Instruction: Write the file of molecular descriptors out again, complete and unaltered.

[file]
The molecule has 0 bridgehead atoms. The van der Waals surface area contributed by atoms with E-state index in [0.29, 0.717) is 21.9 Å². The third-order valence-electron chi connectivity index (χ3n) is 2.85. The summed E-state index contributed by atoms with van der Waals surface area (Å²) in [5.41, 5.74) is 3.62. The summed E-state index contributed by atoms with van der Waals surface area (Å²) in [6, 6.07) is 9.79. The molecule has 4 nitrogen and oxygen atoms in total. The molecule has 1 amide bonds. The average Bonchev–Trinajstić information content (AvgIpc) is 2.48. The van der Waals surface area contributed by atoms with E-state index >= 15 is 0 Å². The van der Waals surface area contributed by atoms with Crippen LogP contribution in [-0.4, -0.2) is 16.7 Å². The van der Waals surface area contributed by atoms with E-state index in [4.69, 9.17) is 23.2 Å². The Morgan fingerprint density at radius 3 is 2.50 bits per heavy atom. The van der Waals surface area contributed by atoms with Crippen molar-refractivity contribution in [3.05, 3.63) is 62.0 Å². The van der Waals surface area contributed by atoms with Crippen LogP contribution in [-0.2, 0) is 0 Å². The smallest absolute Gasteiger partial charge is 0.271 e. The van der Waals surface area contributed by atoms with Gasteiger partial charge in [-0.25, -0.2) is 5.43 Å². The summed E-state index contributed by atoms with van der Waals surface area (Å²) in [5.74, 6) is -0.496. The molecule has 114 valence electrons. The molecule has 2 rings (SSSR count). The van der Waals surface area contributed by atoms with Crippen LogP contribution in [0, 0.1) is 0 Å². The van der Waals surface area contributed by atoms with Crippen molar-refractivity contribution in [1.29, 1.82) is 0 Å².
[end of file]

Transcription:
The molecule has 0 bridgehead atoms. The van der Waals surface area contributed by atoms with E-state index in [0.29, 0.717) is 21.9 Å². The third-order valence-electron chi connectivity index (χ3n) is 2.85. The summed E-state index contributed by atoms with van der Waals surface area (Å²) in [5.41, 5.74) is 3.62. The summed E-state index contributed by atoms with van der Waals surface area (Å²) in [6, 6.07) is 9.79. The molecule has 4 nitrogen and oxygen atoms in total. The molecule has 1 amide bonds. The average Bonchev–Trinajstić information content (AvgIpc) is 2.48. The van der Waals surface area contributed by atoms with E-state index >= 15 is 0 Å². The van der Waals surface area contributed by atoms with Crippen LogP contribution in [-0.4, -0.2) is 16.7 Å². The van der Waals surface area contributed by atoms with E-state index in [4.69, 9.17) is 23.2 Å². The Morgan fingerprint density at radius 3 is 2.50 bits per heavy atom. The van der Waals surface area contributed by atoms with Crippen molar-refractivity contribution in [3.05, 3.63) is 62.0 Å². The van der Waals surface area contributed by atoms with Crippen LogP contribution in [-0.2, 0) is 0 Å². The smallest absolute Gasteiger partial charge is 0.271 e. The van der Waals surface area contributed by atoms with Gasteiger partial charge in [-0.25, -0.2) is 5.43 Å². The summed E-state index contributed by atoms with van der Waals surface area (Å²) in [5.74, 6) is -0.496. The molecule has 114 valence electrons. The molecule has 2 rings (SSSR count). The van der Waals surface area contributed by atoms with Crippen LogP contribution in [0, 0.1) is 0 Å². The van der Waals surface area contributed by atoms with Crippen molar-refractivity contribution in [1.29, 1.82) is 0 Å².